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Neotropical Ichthyology

Print version ISSN 1679-6225

Neotrop. ichthyol. vol.3 no.4 Porto Alegre Oct./Dec. 2005

http://dx.doi.org/10.1590/S1679-62252005000400011 

Baryancistrus demantoides and Hemiancistrus subviridis, two new uniquely colored species of catfishes from Venezuela (Siluriformes: Loricariidae)

 

 

David C. WernekeI; Mark H. SabajII; Nathan K. LujanI; Jonathan W. ArmbrusterIII

IDepartment of Biological Sciences, 101 Cary Hall, Auburn University, AL 36849-5407, USA. e-mail: (DCW) wernedc@auburn.edu; (NKL) lujannk@auburn.edu
II
Department of Ichthyology, The Academy of Natural Sciences, 1900 Benjamin Franklin Parkway, Philadelphia, PA 19103-1195, USA. e-mail: sabaj@acnatsci.org
IIIDepartment of Biological Sciences, 331 Funchess, Auburn University, AL 36849-5407, USA. e-mail: armbrjw@auburn.edu

 

 


ABSTRACT

Baryancistrus demantoides and Hemiancistrus subviridis are two new species of loricariids from southern Venezuela with an olive ground coloration and white to cream-colored or golden-yellow spots. Baryancistrus demantoides is known only from the upper río Orinoco drainage while H. subviridis is also known from the río Casiquiare drainage. In addition to its coloration, B. demantoides can be distinguished from all other ancistrins by having the dorsal and adipose fins connected by an expanded posterior section of the dorsal-fin membrane, golden-yellow spots confined to the anterior portion of the body, and greater than 30 teeth per jaw ramus. Hemiancistrus subviridis can be separated from all other ancistrins by coloration, lacking a connection between the dorsal and adipose fins and having less than 30 teeth per jaw ramus.

Key words: Ancistrini, Catfish, Hypostominae, Neotropics, South America


RESUMO

Baryancistrus demantoides e Hemiancistrus subviridis são duas espécies novas de loricariídeos do sul da Venezuela, de cor de fundo verde-oliva e manchas brancas a creme ou amarelo-douradas. Baryancistrus demantoides é conhecida somente da bacia do rio Orinoco superior, enquanto H. subviridis é também conhecida da bacia do rio Casiquiare. Além da coloração, B. demantoides pode ser distinguido de todos os outros ancistríneos por ter as nadadeiras dorsal e adiposa conectadas por uma secção posterior expandida da membrana da nadadeira dorsal, manchas amarelo-douradas restritas à porção anterior do corpo, e mais de 30 dentes por ramo mandibular. Hemiancistrus subviridis pode ser separado de todos os outros ancistríneos pela falta de uma conecção entre as nadadeiras dorsal e adiposa e por possuir menos de 30 dentes por ramo mandibular.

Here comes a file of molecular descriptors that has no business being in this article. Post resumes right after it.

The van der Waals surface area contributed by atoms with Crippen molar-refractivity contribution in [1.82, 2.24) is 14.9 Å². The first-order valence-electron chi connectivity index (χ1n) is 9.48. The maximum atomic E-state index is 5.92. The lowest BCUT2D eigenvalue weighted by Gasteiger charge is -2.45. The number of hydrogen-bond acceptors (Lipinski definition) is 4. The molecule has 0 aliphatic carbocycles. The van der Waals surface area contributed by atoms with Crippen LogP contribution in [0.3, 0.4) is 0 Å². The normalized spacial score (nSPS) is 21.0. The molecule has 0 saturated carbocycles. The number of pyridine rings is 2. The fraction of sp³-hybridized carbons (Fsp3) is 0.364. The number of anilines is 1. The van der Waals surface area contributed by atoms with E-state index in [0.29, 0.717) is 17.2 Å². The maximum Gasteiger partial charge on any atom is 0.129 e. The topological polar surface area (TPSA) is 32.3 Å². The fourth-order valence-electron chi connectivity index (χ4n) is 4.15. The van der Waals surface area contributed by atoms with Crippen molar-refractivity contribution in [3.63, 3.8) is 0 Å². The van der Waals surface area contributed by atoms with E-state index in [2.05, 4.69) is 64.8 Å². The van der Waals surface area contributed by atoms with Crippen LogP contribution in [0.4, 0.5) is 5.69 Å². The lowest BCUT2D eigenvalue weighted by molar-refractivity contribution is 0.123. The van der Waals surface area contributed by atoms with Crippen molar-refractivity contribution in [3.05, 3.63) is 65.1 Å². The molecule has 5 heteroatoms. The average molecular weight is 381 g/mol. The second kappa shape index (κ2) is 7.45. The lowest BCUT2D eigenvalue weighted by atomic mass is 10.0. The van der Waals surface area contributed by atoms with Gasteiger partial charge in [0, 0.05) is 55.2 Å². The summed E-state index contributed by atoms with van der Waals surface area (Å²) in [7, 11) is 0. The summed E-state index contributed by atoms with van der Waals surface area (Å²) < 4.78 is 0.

Introduction

The Loricariidae, which is confined to tropical Central and South America, is the largest family of catfishes in the world. Although fishes have been collected in South America for over 300 years, many areas of the continent remain poorly sampled or unsampled. Between 2003 and 2005 researchers from Auburn University, the Academy of Natural Sciences of Philadelphia, and Universidad Nacional Experimental de Los Llanos Occidentales Ezequiel Zamora made three expeditions to Amazonas state of Venezuela, an area previously with only isolated sampling for fishes. The expeditions yielded over 25 putatively new species within the family Loricariidae. Two of the new species from the Subfamily Hypostominae, Tribe Ancistrini, collectively referred to as amarillo-verdes by local inhabitants, have a color pattern unique within the Loricariidae. The amarillo-verdes have an olive base color with white to cream-colored or golden-yellow spots on the head, body, and fins (Fig. 1).

Baryancistrus is readily recognizable from all other described ancistrins except Parancistrus and Spectracanthicus by the presence of an enlarged posterior membrane of the dorsal fin that is usually connected to the adipose fin (except in B. longipinnis). The described species of Baryancistrus are from the Xingu and Tocantins rivers of Brazil (southern tributaries of the Amazon). Armbruster (2004) did not find any compelling synapomorphies for Baryancistrus; however, B. demantoides lacks the synapomorphies for Spectracanthicus and Parancistrus and is assigned to Baryancistrus following the diagnosis of Rapp Py-Daniel (1989).

Hemiancistrus is a polyphyletic genus of many unrelated forms that is likely closely related to Peckoltia (Armbruster 2004). In general, species of ancistrins that have a sickle-shaped opercle, dark or light spots on the body or fins or an entirely dark body, and lack the synapomorphies of the other genera of the Ancistrini are placed in Hemiancistrus and species with dorsal saddles are placed in Peckoltia (Cardoso & Lucinda 2003, Armbruster 2004, Armbruster & Werneke 2005). The new species described herein lacks the synapomorphies for the other genera of the Ancistrini and has spots; hence its placement in Hemiancistrus. Baryancistrus demantoides and Hemiancistrus subviridis are described herein, and their unique color pattern is commented upon.

 

Material and Methods